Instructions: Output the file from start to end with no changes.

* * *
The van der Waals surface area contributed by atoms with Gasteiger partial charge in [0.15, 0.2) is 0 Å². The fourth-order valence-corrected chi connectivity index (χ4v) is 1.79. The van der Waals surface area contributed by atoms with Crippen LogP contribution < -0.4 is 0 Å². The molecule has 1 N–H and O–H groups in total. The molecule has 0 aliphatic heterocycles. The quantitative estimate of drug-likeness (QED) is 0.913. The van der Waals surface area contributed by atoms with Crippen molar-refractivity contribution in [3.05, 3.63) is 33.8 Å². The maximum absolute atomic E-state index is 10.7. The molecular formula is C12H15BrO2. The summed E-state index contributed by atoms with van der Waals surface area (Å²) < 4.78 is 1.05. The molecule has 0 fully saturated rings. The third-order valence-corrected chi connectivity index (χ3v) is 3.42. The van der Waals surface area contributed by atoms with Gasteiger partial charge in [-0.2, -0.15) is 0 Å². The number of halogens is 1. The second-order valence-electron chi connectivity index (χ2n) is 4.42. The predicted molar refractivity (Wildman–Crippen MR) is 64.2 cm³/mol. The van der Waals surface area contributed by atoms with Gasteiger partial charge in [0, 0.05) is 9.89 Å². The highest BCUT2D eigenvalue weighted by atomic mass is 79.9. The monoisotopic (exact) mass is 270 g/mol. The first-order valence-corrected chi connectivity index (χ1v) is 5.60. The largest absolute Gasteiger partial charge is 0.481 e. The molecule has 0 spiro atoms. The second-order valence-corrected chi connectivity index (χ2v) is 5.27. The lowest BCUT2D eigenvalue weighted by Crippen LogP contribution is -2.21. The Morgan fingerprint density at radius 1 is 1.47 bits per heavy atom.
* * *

The van der Waals surface area contributed by atoms with Gasteiger partial charge in [0.15, 0.2) is 0 Å². The fourth-order valence-corrected chi connectivity index (χ4v) is 1.79. The van der Waals surface area contributed by atoms with Crippen LogP contribution < -0.4 is 0 Å². The molecule has 1 N–H and O–H groups in total. The molecule has 0 aliphatic heterocycles. The quantitative estimate of drug-likeness (QED) is 0.913. The van der Waals surface area contributed by atoms with Crippen molar-refractivity contribution in [3.05, 3.63) is 33.8 Å². The maximum absolute atomic E-state index is 10.7. The molecular formula is C12H15BrO2. The summed E-state index contributed by atoms with van der Waals surface area (Å²) < 4.78 is 1.05. The molecule has 0 fully saturated rings. The third-order valence-corrected chi connectivity index (χ3v) is 3.42. The van der Waals surface area contributed by atoms with Gasteiger partial charge in [-0.2, -0.15) is 0 Å². The number of halogens is 1. The second-order valence-electron chi connectivity index (χ2n) is 4.42. The predicted molar refractivity (Wildman–Crippen MR) is 64.2 cm³/mol. The van der Waals surface area contributed by atoms with Gasteiger partial charge in [0, 0.05) is 9.89 Å². The highest BCUT2D eigenvalue weighted by atomic mass is 79.9. The monoisotopic (exact) mass is 270 g/mol. The first-order valence-corrected chi connectivity index (χ1v) is 5.60. The largest absolute Gasteiger partial charge is 0.481 e. The molecule has 0 spiro atoms. The second-order valence-corrected chi connectivity index (χ2v) is 5.27. The lowest BCUT2D eigenvalue weighted by Crippen LogP contribution is -2.21. The Morgan fingerprint density at radius 1 is 1.47 bits per heavy atom.